• The CHA’s Moderate Rehabilitation (Mod Rehab) application was approved in August of 1979. The Authority received ACC in 1980 for 80 units (was a total of 536 Mod Units)
  • In December of 1982, the CHA received 37 Certificates from HUD for use with the City of Columbia’s Rental Rehab Program.
  • July of 1983, the CHA received approval from HUD to allocate 6 Mod Rehab certificates to the City of Columbia
  • Innovative Grant Program (Home Conversion)Demonstration Program.
  • Section 8 Voucher Program was around 1986 Housing Vouchers provide families with a greater choice of units in the local housing market.
  • In 1993, the CHA received funding to assist 25, three-bedroom eligible families residing in legitimate homeless shelters.
  • In 1998, the Quality Housing and Work Responsibility Act (QWRA) merged the certificate and voucher programs into the Housing Choice Voucher Program. The two programs were completely merged by October of 2001. Under the old certificate program, subsidized rents were held to a standard that dictated the gross rent (subsidy, tenant rent and utility allowance) could not exceed the fair market rent. The voucher program does not cap the amount of rent an owner can request. The housing subsidy for a family is determined by applying a formula using the Payment Standard. If the family is willing to pay the difference, the rent can exceed the applicable payment standard. However, the family’s monthly payment cannot exceed 40 percent of its monthly income.
  • In 2001, the CHA signed an agreement with the City of Columbia to administer 60 HOPWA (Housing Opportunities for Persons With Aids) Vouchers.
  • The main difference between the Section 8 program and traditional public housing, is that the CHA does not own the Section 8 units. The units are owned by private landlords who have agreed to rent to families who receive Section 8 assistance. Families housed under Section 8 pay no more than 30% of their adjusted gross income toward rent. The CHA pays the remainder of the family’s monthly rent directly to the landlord.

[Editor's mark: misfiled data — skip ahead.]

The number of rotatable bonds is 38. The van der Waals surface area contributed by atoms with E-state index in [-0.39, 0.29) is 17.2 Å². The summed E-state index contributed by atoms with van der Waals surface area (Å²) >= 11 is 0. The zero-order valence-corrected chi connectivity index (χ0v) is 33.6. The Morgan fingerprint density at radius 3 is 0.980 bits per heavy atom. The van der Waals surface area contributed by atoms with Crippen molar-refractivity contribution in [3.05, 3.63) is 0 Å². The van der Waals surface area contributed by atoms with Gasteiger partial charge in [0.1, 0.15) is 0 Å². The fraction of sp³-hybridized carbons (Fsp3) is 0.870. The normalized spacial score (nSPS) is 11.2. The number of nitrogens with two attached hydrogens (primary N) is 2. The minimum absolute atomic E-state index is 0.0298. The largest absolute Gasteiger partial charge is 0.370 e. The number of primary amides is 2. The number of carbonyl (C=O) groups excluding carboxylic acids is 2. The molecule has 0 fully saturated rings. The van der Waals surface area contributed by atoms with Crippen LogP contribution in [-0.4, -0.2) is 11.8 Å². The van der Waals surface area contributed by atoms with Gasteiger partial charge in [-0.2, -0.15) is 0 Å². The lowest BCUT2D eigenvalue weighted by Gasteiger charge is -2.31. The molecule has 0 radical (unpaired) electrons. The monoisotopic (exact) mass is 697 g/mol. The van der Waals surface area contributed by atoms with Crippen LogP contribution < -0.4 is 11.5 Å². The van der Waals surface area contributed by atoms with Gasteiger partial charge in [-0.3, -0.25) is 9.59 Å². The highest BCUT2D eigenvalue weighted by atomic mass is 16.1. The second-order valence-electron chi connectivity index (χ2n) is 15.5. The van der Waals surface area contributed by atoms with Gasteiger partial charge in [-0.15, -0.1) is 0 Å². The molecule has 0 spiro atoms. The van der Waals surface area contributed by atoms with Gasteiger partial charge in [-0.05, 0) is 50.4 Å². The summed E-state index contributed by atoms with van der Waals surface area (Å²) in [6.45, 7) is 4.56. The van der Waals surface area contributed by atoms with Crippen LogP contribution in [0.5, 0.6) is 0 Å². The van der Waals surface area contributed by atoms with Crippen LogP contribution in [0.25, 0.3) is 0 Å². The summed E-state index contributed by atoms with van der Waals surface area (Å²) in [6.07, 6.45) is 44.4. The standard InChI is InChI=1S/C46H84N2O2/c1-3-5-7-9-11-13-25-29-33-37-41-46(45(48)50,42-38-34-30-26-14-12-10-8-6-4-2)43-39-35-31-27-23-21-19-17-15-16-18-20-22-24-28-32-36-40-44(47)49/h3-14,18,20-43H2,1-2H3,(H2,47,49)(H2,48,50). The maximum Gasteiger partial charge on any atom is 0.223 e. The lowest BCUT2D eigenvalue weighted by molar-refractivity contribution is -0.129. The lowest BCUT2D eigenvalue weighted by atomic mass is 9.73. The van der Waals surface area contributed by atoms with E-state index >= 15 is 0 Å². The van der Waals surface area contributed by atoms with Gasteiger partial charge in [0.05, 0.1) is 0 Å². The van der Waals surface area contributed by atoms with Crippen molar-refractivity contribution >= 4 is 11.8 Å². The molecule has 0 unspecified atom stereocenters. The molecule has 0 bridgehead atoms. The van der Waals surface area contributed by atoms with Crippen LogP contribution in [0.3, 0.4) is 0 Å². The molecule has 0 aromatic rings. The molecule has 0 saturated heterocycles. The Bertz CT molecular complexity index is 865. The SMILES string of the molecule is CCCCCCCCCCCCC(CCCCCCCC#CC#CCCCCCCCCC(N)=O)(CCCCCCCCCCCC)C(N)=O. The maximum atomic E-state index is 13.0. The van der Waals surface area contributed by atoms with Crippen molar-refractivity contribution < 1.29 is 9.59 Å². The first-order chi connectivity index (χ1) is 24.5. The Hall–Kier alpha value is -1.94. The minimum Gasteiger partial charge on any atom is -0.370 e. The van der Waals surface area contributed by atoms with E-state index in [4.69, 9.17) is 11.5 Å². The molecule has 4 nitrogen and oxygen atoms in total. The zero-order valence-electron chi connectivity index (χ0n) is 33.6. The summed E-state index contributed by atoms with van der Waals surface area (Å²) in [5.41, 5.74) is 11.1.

Hammond Village

In June of 1976, after a few roadblocks, Hammond Village was added to the CHA’s housing inventory. The original plans included over 300 units and a grant of almost 5 million dollars to improve what had been known as the Camp Fornance area.

Problems came up when it was discovered that the original plans for Hammond Village conflicted with a project that SCE&G had planned for the area. With the help of Senator Stom Thurmond and the cooperation of SCE&G, plans for the Hammond Village community were altered, and the project was completed.

The 16-acre Hammond Village site, which is located on Marlboro Street, features 78 units, 12 one-bedroom apartments, 52 two-bedroom apartments, and 14 three-bedroom apartments. The cost of the property and the construction was $1.8 million dollars, far from the original estimate in 1969 for $4.5 million. The community was named after Lougenia K. Hammond, a dedicated community service worker in the Camp Fornance area for 18 years.

The dedication of Hammond Village happpened on June 28, 1976, and showed how the city could work area businesses to accomplish a lot.

Archie Drive, St. Andrews Terrace, Fontaine Place, & Atlas Road

CHA’s development plans in the 1980s and 1990s committed to spread out sites with its four new communities. These communities would be smaller and less dense. Each site would have 25 apartment units, and be in a different location of the city. The four new projects were:

  1. Archie Drive
  2. St. Andrew’s Terrace
  3. Fontaine Place
  4. Atlas Road

They were all designed the same, 11 duplexes and three single-family units. All brick construction was used, it cost $2,000,000. The dedication of all four took place on July 10, 1981.

Wheeler Hill

The CHA used another HUD grant to start the Wheeler Hill project. The groundbreaking took place in May of 1980, and construction finished in July of 1981. The 16 units at Wheeler Hill were smaller and scattered. The cost of the sixteen units was $667,150.00. The complex is located in a four-block area bounded by Rice and Pickens Streets.